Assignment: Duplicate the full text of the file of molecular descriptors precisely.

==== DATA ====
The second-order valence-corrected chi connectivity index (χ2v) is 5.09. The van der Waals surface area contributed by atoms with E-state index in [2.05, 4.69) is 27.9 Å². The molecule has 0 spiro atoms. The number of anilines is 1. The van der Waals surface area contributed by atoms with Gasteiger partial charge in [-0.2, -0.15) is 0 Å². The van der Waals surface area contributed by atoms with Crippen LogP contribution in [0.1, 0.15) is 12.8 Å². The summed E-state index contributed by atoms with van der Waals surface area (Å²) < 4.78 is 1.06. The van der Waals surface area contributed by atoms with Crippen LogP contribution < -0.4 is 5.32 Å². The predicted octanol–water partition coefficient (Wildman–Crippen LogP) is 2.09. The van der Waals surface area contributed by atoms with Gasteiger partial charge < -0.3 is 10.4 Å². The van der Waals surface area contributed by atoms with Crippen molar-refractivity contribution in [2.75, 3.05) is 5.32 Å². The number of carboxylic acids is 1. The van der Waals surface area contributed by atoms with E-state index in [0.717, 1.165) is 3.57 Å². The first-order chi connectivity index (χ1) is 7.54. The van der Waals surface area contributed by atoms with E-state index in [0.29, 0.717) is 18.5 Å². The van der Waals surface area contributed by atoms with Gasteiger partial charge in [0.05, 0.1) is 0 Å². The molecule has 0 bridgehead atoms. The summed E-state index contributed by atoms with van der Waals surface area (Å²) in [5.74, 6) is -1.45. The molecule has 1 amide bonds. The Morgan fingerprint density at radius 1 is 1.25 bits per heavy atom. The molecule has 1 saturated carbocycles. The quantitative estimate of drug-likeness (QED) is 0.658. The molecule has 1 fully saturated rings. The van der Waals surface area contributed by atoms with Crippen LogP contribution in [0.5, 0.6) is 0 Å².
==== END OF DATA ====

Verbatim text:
The second-order valence-corrected chi connectivity index (χ2v) is 5.09. The van der Waals surface area contributed by atoms with E-state index in [2.05, 4.69) is 27.9 Å². The molecule has 0 spiro atoms. The number of anilines is 1. The van der Waals surface area contributed by atoms with Gasteiger partial charge in [-0.2, -0.15) is 0 Å². The van der Waals surface area contributed by atoms with Crippen LogP contribution in [0.1, 0.15) is 12.8 Å². The summed E-state index contributed by atoms with van der Waals surface area (Å²) < 4.78 is 1.06. The van der Waals surface area contributed by atoms with Crippen LogP contribution < -0.4 is 5.32 Å². The predicted octanol–water partition coefficient (Wildman–Crippen LogP) is 2.09. The van der Waals surface area contributed by atoms with Gasteiger partial charge < -0.3 is 10.4 Å². The van der Waals surface area contributed by atoms with Crippen molar-refractivity contribution in [2.75, 3.05) is 5.32 Å². The number of carboxylic acids is 1. The van der Waals surface area contributed by atoms with E-state index in [0.717, 1.165) is 3.57 Å². The first-order chi connectivity index (χ1) is 7.54. The van der Waals surface area contributed by atoms with E-state index in [0.29, 0.717) is 18.5 Å². The van der Waals surface area contributed by atoms with Gasteiger partial charge in [0.05, 0.1) is 0 Å². The molecule has 0 bridgehead atoms. The summed E-state index contributed by atoms with van der Waals surface area (Å²) in [5.74, 6) is -1.45. The molecule has 1 amide bonds. The Morgan fingerprint density at radius 1 is 1.25 bits per heavy atom. The molecule has 1 saturated carbocycles. The quantitative estimate of drug-likeness (QED) is 0.658. The molecule has 1 fully saturated rings. The van der Waals surface area contributed by atoms with Crippen LogP contribution in [0.5, 0.6) is 0 Å².